Closed cooling towers or air coolers include a heat-exchanging surface through which air is blown using a ventilator. There is no direct contact between the cooling water and the outside air. In these systems the air can be cooled up to 5 – 10 °C higher than the outside temperature. These systems can be improved by spraying water on the surface, so that extra cooling is realised via vaporisation.

If cooling water comes into contact with to-be-treated flue gases, it is better to opt for a closed system because otherwise one runs the risk of stripping the separated substances back into the environment, whereby one encounters a secondary source. This is primarily a problem in the presence of odour components.


The efficiency is determined by:

—  Pollutant type (vapour pressure, water solubility)
—  Concentration of pollutants
—  Water content
—  Condensation temperature
—  Quantity of suppletion water for direct condensation

It must be examined on a case-by-case basis whether cooling helps to realise sufficient condensation of pollutants.

In the case of odours, removal is partly realised by condensing substances and partly by absorbing odour molecules in condensed droplets. Yields of 50 – 90 % can be realised in odour-removal of highly vapour-laden air. Odour reduction yield is determined by the humidity of incoming air, pollutant load and the type of pollutant found in waste gases.

Boundary conditions

—  Dew point temperature above 40 °C.
—  Condensable organic substances
—  In indirect condensation, one must ensure a low dust and fat content in order to prevent the condenser from blocking.
      By making specific adjustments to the condenser, like placing a water sprayer earlier in the process, fouling of the
      condenser can be reduced by the water's washing effect.

Auxiliary materials

For cooling water

—  Corrosion inhibitors
—  Biocides to avoid growth of bio-organisms

Coolant circuit

Ammonia, organic substances or freons for the cooling circuit.

Environmental aspects

 Condensate which must be sent for water treatment or disposed of.

Energy use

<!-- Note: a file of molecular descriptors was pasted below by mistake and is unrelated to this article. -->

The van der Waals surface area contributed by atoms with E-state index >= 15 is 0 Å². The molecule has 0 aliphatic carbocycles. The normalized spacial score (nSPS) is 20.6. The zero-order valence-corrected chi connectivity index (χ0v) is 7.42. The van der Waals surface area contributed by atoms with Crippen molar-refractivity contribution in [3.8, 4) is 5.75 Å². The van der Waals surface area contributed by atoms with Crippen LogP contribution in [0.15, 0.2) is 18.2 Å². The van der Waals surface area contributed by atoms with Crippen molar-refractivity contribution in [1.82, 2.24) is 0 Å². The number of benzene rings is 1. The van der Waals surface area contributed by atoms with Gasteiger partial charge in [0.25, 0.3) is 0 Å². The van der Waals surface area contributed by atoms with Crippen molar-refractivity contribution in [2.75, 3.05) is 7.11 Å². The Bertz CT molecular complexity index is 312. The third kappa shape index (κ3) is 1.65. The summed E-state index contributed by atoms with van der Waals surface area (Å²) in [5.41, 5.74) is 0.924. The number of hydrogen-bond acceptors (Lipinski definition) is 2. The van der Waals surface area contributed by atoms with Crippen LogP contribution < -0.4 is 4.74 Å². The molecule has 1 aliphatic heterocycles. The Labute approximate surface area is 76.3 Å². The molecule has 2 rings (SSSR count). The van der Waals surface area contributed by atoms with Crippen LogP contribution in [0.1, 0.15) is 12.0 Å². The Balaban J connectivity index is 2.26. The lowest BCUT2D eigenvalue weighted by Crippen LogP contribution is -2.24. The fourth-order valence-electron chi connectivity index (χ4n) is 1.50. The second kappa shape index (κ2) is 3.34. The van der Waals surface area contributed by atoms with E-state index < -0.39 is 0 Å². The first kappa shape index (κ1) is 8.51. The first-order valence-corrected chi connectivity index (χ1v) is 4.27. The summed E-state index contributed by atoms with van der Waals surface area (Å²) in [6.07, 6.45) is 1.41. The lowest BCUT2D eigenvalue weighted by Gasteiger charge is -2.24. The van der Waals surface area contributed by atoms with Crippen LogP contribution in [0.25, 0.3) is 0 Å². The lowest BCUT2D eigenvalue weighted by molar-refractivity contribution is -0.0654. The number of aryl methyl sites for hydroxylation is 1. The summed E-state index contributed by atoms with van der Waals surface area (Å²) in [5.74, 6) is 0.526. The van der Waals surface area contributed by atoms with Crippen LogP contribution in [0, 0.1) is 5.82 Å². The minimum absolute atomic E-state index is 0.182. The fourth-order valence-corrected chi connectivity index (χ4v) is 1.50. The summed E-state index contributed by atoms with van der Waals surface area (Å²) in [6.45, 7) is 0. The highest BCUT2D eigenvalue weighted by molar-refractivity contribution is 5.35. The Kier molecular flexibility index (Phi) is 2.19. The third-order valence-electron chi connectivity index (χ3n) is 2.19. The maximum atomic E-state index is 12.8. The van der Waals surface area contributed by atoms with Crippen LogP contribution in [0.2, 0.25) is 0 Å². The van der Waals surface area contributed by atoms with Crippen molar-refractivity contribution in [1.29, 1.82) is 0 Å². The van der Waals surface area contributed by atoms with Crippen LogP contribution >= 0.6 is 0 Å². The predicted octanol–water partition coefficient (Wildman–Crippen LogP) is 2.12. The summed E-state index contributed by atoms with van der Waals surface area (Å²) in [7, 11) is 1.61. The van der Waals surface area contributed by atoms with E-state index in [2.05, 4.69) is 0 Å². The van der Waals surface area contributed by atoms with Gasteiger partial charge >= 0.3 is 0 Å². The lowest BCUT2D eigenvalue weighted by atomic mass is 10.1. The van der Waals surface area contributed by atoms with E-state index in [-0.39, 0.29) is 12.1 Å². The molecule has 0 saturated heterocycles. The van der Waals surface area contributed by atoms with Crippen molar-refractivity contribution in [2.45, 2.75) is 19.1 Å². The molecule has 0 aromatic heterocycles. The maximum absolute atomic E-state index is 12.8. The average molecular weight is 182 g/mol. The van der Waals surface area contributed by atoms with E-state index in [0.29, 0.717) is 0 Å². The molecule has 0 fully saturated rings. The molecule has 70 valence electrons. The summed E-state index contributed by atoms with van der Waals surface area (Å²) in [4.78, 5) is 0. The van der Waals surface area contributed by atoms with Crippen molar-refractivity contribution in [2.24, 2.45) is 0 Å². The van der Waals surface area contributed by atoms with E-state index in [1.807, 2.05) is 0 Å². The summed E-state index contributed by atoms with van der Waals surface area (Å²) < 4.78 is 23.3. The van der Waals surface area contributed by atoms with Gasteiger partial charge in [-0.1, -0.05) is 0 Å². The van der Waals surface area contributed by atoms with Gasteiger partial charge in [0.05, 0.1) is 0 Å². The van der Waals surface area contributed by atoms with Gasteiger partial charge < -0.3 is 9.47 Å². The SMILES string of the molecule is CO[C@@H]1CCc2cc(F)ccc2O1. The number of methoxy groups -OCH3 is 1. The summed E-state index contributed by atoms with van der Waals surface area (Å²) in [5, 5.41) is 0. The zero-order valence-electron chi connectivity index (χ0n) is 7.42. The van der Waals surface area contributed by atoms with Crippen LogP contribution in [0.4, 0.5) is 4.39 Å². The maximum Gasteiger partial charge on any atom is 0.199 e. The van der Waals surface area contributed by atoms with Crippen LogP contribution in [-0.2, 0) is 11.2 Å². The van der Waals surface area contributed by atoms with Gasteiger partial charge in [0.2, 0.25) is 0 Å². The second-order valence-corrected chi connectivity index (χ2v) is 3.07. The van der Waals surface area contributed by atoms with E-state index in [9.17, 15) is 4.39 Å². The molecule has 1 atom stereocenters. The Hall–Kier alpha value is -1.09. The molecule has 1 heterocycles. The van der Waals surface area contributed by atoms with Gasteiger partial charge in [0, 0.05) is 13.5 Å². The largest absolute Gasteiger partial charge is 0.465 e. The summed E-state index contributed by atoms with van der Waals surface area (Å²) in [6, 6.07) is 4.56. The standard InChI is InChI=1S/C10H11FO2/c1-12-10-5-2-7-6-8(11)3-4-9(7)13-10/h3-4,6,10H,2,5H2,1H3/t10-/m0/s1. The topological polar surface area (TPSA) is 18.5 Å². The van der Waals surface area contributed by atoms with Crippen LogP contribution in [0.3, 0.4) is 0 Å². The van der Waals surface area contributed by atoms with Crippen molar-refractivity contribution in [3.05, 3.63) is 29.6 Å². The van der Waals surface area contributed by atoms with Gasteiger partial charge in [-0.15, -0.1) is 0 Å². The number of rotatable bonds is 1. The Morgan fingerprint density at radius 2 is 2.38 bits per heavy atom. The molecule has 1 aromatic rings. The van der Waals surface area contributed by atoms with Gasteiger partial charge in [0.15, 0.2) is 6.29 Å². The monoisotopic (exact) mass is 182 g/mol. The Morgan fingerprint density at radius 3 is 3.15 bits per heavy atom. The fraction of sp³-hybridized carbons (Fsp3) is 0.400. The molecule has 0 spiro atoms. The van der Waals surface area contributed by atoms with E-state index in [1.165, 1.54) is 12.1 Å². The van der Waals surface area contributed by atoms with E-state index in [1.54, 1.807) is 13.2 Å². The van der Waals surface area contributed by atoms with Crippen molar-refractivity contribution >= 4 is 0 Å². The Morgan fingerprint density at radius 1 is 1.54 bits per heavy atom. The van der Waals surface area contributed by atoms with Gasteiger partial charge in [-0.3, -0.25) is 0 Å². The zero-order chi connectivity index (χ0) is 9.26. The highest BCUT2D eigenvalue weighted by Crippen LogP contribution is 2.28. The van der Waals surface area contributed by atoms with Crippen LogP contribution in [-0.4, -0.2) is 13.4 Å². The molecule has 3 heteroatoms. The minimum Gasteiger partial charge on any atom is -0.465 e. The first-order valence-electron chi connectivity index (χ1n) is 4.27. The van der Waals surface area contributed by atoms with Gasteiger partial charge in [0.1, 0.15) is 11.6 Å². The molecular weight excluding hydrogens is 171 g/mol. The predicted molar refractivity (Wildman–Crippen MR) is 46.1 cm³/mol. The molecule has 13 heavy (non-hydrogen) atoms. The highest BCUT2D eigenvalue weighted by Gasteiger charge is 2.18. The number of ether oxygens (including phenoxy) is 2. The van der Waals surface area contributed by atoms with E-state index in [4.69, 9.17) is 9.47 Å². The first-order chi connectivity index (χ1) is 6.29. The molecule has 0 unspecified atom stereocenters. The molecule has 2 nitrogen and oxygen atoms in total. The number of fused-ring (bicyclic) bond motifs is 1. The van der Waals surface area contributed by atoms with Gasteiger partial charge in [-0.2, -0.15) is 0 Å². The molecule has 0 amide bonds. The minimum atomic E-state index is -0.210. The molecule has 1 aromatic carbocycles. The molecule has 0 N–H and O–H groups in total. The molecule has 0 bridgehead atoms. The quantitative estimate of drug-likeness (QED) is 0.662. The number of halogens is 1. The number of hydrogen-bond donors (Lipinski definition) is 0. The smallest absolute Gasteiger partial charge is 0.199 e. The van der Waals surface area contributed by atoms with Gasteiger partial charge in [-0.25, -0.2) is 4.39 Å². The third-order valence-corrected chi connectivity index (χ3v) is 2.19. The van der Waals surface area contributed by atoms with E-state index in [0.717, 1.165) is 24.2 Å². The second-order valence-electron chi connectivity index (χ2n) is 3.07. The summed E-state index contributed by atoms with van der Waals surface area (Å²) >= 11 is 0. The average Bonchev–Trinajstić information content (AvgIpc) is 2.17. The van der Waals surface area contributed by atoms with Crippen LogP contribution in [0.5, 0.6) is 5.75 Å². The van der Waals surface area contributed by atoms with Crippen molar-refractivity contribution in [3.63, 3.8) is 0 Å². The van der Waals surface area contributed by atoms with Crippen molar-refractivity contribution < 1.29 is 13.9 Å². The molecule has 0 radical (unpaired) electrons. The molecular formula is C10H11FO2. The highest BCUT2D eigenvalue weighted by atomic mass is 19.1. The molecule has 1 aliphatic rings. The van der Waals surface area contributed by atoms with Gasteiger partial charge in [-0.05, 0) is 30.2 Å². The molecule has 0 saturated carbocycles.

Determined by the installation type and the flue gas type:

—  For cooling water: A recirculation pump and a ventilator for the cooling air
—  For mechanical cooling: A recirculation pump, a compressor for the gas and a ventilator for the cooling air
—  Cooling capacity is primarily determined by the gas and condensation temperature, the humidity of the flue gas and
      the flow rate.

Cost aspects

  • Investment
    —  5 000 EUR for 1 000 Nm³/h (excluding cooling-water provision): pump; piping, cooling towers) [1]
  • Operating costs
    Personnel costs: ca. 2 hours per week (excl. cooling system) [1]

Advantages and disadvantages

  • Advantages
    Good for separating larger pollution content
  • Disadvantages
    Cooling water is required, so an air cooler or cooling towers must be placed.
    —  Varying yields for various gas compositions and humidity levels


Condensation is primarily used for humid odour-laden waste gases or for very high solvent concentrations (> 50 g/Nm³). In the case of solvents, one would normally switch to cryo-condensation.

It is implemented for:
—  waste gases in the foodstuffs sector
—  waste gases from indirect drying installations: These waste gases consist of water vapour containing a low level of
      non-condensable gases, which means large reductions in the to-be-treated gas volume can be realised.

Condensation is also normally used as a pre-treatment to collect most of the encountered pollutant. Another technique is then later employed to meet emission standards or to solve odour problems. These later techniques are then less loaded, whereby costs are normally lower.


  1. EPA technical bulletin: “Refrigerated condensers for control of organic air emissions” December 2001
  2. BREF: "Common waste water and waste gas treatment /management systems in the chemical sector" EIPPC, February 2002
  3. Factsheets on Air-emission reduction techniques,, Infomil
  4. J.C.Mycock, et Al.:" Air pollution control engineering and technology" Lewis publishers, 1995
  5. “Solvent capture for recovery and re-use from solvent laden gas streams”, Environmental Technology Best Practice programme, guide GG 12
  6. J. Van Deynze, P. Vercaemst, P. Van den Steen and R. Dijkmans., “Best Available Techniques for paint, varnish and printing ink production”, 1998